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Solitaire Du Figaro: Second One To Le Cleac'h?
After more hours of exhausting sailing, in choppy seas and strong breeze with gusts at 30 plus knots, Armel le Cleac'h has imposed his supremacy once again at Saint Nazaire. Jeremie Beyou and Francois Gabart keep alternating in second position, ready to lauch the final attack. The latest ETA for leaders is around midnight. Brilliant performances by the newcomers to the race Francisco Lobato and Anthony Marchand.
At 21h57 last night, Armel le Cleac'h Brit Air's skipper and winner of the first leg, rounded SN1 mark getting Grand Prix GMF Assistance, young Francois Gabart (Skipper Macif 2010) and Jeremie Beyou (BPI) followed him shortly. The fleet then attacked the long stretch along the Brittany coast. Tacking upwind towards Brest in a northerly/north westerly breeze the 45 sailors had to put their best helming, manoeuvring and strategic abilities to the test on the last 115 miles in tricky.
He was last in Gijon at the end of a catastrophic leg for him, but on this second stage Francisco Lobato, the naval engineering student from Lisbon racing on ROFF/TEMPO-TEAM, seems to have quickly recovered from the setback and has conducted a magnificent second stage. His sixth position overall and second among the newcomers say it all. He is being duelling with "colleague" Anthony Marchand on Espoir Region Bretagne to be first rookie in Brest and at the latest position reports they were less than one mile apart They not only fight for the honour of being the best young skipper but also for the Beneteau special ranking that awards each winner's leg with a cheque worth 800 Euros.
Jonny Malbon has informed the race management team of the Solitaire du Figaro that he has an auto pilot problem, which explains his last place and difficult sailing. Jonny's team are unable to clarify whether the pilot is working at all or not but Jonny is in for some extended helming periods, and will clearly be off the pace.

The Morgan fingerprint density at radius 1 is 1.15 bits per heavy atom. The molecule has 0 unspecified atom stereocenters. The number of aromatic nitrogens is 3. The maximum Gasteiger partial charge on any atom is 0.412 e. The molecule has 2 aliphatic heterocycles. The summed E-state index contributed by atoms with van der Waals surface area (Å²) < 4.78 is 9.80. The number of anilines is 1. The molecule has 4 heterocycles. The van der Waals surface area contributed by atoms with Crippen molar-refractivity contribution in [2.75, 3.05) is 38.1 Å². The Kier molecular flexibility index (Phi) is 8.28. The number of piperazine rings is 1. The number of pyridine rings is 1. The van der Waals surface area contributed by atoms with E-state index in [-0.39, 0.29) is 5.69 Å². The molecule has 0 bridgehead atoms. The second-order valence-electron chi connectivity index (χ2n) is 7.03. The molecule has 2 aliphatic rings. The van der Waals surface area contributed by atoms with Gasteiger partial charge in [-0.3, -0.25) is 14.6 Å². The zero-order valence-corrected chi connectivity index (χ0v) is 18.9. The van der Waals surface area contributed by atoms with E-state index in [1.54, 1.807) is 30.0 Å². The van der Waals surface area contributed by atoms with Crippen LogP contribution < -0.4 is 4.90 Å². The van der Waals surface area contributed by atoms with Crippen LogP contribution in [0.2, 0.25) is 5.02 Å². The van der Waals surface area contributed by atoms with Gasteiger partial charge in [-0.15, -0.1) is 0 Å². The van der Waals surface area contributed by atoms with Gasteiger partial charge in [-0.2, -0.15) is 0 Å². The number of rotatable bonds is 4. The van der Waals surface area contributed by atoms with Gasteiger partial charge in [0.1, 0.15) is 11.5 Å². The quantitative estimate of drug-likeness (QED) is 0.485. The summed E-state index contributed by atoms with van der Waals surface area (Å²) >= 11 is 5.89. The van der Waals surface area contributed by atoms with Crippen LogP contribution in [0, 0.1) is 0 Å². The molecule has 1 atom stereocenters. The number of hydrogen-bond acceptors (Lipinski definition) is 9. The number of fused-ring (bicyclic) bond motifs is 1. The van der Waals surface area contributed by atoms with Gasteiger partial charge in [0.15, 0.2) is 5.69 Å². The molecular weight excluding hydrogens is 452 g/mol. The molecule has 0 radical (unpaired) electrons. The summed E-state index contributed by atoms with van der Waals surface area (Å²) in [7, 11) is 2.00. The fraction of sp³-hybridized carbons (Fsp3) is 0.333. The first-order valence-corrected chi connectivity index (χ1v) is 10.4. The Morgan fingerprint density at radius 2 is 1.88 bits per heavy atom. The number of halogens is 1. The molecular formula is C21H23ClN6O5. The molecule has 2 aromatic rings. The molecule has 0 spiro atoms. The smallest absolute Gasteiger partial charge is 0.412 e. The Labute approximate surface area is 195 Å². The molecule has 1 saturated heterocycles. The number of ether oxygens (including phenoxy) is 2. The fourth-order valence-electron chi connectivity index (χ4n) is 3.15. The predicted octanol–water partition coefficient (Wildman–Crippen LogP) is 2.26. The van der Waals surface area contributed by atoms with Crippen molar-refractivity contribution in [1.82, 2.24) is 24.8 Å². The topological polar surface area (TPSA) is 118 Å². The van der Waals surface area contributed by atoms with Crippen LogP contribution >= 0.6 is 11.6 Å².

A major setback for Frederic Duthil (BBox Bouygues Telecom). Strong French skipper at 8h03 a.m. today called Race Direction to announce that he was abandoning and was heading to Lorient. Frederic decided to take part to this years' La Solitaire du Figaro despite having broken his right elbow some weeks previous to the start. He made every possible effort to be on the line in Le Havre and to race. But last night his condition worsened and the pain being nearly unbearable, he decided to abandon La Solitaire.
Top ten at press time:
First Ever Event Win for Paul Cambell-James at the UK Round
Paul Campbell-James on The Wave, Muscat has won the UK Round of the Extreme Sailing Series at Cowes Week - the first ever regatta win for the youngest skipper on the circuit - claiming an OMEGA Seamaster Planet Ocean watch as part of the prize as top Skipper for the UK round.
The conditions throughout the event have demanded the utmost focus and physical effort from the nine competing teams and today was no exception with 20-25 knots of south-westerly breeze across the short race course and a choppy sea state. Classic conditions for a potential pitch-pole or capsize and the crews knew it, racing with one reef in the mainsail and an extra fifth pro crew to add a bit of extra weight. The top mark proved a dangerous turning mark as they hoisted their giant gennakers to head downwind at full pelt - the crews ready in a second to ease the sails if the bows dug into the waves too deep.
Going into the fifth and final double points race of the day, Paul Campbell-James and his crew had almost done enough to keep the lead from Britain's Mike Golding, but they had to finish the race - zero points and Ecover would claim the top spot. As it was the team did enough, scoring a 4th in the final race, to win the UK round of the Extreme Sailing Series on 249 points: "We knew if we capsized it would be the end of the regatta so pretty pleased to get through it," said a relieved Campbell-James on the podium.
A real battle developed mid-leaderboard between Loick Peyron on Oman Sail Masirah, Red Bull Extreme Sailing and Groupama 40. Only a handful of points separated these three going into the final race. Peyron secured fourth overall, although he never really got into his stride here, and Roman Hagara on Red Bull Extreme Sailing claimed 5th and although lacked consistency they, nonetheless, scored six bullets, ahead of the fastest man round the planet Franck Cammas on Groupama 40.